Eldercare at Home: Bone Weakness
Caregiving How Tos
Understanding the ProblemAs people age, their bones begin to thin and lose strength. Bone thinning is called osteopenia. Severe bone thinning to the point where a person is at a high risk for broken bones (fractures) is called osteoporosis. Warning signs of osteoporosis include loss of height or a stooped posture. However, most people are not aware of their bone loss until a bone is broken.
Up to the age 75, osteoporosis is more common in women than in men. At that point, men "catch up." Women who develop osteoporosis usually do so after menopause. After menopause a woman's body stops producing estrogen, one of the hormones that keep bones strong. Without estrogen, bones may become softer, weaker, and more likely to break. Women who are most at risk for osteoporosis have a family history of the disease, are thin, smoke, and did not take hormones after menopause. Other risk factors include a diet low in calcium and Vitamin D, lack of exercise and lack of exposure to the sun, smoking and excessive alcohol or caffeine use, history of an overactive thyroid gland, and taking certain medicines such as corticosteroids and medicines used to treat seizures. For reasons that are unclear, Caucasians and Asian-Americans are more likely to develop osteoporosis than African-Americans. Older men are also at risk for osteoporosis, particularly after prolonged inactivity.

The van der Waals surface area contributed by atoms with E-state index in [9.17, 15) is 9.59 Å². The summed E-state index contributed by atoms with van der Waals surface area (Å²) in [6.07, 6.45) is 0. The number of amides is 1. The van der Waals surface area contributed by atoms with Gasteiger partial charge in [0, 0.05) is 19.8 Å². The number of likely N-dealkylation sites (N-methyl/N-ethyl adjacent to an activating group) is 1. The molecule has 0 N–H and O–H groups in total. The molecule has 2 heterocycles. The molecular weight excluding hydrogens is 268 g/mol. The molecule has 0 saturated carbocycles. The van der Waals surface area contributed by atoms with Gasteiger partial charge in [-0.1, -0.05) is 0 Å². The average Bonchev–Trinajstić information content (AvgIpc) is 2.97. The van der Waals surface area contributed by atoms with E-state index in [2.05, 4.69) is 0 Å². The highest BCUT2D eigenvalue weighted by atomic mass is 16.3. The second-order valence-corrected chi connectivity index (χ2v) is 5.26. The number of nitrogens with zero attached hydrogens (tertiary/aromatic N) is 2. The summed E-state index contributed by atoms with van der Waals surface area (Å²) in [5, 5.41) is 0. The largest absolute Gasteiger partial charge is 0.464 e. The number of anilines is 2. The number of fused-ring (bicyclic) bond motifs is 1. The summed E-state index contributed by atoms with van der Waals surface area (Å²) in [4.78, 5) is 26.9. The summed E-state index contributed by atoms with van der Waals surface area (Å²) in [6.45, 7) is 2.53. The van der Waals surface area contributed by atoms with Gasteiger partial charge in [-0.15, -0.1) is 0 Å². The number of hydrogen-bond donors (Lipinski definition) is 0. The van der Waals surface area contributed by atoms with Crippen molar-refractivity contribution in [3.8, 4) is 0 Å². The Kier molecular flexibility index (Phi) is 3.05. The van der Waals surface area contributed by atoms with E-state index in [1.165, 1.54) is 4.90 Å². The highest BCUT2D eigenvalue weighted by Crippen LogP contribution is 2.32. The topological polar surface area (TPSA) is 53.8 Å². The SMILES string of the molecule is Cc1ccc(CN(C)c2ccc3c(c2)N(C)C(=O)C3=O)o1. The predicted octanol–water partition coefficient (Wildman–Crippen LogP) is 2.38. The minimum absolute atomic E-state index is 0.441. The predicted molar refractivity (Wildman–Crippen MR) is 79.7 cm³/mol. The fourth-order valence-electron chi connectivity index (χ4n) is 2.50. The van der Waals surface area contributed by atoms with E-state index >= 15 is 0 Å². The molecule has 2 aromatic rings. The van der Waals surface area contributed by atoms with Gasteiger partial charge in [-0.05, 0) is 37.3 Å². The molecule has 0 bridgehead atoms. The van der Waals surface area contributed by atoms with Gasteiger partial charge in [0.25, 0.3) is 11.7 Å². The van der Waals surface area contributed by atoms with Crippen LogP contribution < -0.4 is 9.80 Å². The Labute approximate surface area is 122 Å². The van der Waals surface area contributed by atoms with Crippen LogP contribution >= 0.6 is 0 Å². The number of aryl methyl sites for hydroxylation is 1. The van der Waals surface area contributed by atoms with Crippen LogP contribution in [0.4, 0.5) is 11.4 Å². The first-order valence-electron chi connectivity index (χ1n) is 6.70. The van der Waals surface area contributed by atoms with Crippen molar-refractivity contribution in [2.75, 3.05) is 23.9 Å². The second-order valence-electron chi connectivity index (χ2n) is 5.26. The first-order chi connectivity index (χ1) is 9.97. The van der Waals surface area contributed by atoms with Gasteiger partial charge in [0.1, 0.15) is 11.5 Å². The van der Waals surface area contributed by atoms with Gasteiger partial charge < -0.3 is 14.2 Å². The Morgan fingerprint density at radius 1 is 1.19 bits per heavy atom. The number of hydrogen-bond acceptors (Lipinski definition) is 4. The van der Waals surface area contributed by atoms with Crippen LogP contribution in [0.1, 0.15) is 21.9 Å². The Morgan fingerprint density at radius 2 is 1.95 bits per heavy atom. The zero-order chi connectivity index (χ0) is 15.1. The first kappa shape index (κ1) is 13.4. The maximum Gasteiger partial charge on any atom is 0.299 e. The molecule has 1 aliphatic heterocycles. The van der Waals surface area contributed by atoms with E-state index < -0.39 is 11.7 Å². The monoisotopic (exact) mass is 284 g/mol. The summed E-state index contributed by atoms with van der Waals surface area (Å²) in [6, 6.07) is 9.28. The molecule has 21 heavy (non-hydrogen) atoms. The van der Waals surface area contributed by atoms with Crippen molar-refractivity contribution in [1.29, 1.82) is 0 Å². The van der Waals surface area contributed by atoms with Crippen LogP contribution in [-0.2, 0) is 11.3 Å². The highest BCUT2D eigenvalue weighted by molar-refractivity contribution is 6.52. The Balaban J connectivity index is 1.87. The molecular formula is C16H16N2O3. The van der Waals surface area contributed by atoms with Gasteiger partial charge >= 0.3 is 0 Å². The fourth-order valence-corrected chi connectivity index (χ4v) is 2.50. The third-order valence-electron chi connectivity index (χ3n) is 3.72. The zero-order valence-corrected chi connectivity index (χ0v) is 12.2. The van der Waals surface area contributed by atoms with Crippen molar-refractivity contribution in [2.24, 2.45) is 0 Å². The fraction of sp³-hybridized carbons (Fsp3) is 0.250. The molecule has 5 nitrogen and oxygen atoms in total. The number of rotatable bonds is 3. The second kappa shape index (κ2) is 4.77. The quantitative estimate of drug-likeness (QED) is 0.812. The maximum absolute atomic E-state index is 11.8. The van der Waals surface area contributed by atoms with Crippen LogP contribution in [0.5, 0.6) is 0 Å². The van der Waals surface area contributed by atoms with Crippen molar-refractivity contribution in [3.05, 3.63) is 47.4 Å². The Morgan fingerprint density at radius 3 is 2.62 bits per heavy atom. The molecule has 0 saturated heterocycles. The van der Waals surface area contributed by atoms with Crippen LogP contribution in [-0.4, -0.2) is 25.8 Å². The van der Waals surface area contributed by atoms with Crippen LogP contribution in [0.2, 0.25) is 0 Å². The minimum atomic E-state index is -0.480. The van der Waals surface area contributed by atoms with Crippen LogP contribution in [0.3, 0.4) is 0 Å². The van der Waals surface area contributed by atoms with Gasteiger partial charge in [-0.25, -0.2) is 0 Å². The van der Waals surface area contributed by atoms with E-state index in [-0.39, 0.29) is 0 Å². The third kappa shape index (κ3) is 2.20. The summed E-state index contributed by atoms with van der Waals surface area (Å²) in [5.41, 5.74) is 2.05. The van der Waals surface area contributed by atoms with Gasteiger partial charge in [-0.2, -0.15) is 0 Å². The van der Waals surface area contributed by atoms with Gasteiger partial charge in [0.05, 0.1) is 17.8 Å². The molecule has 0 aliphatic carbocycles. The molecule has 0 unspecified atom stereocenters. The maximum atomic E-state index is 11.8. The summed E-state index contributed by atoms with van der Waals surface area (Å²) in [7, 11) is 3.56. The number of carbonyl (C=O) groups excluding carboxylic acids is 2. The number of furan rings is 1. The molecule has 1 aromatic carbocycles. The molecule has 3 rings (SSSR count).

For people with osteoporosis, any little bump, trip, or fall may be all that is necessary to cause a broken wrist, hip, or back bone. Sometimes a bone can break first, and then the person falls. Also, an older person's bones may take longer to heal after a break.
Once a person has broken a bone, inactivity must be avoided at all costs, because an older person who is laid up for months healing is unlikely to resume previous levels of activity. After that experience he or she may be afraid to go out or walk. For this reason, orthopedists recommend fixing most hip fractures by operating on them. The person can get up and start walking with the help of a physical therapist almost immediately. Unfortunately, some older people who have fallen cut back on exercise for fear of falling again. Lack of exercise will further weaken bones and muscles and actually make falls more likely. So it is important for older people to be as active as possible, even after a fall.
Your goals are to:
- Call the doctor if the older person has a serious fall
- Encourage proper diet and exercise to strengthen bones
- Prevent falls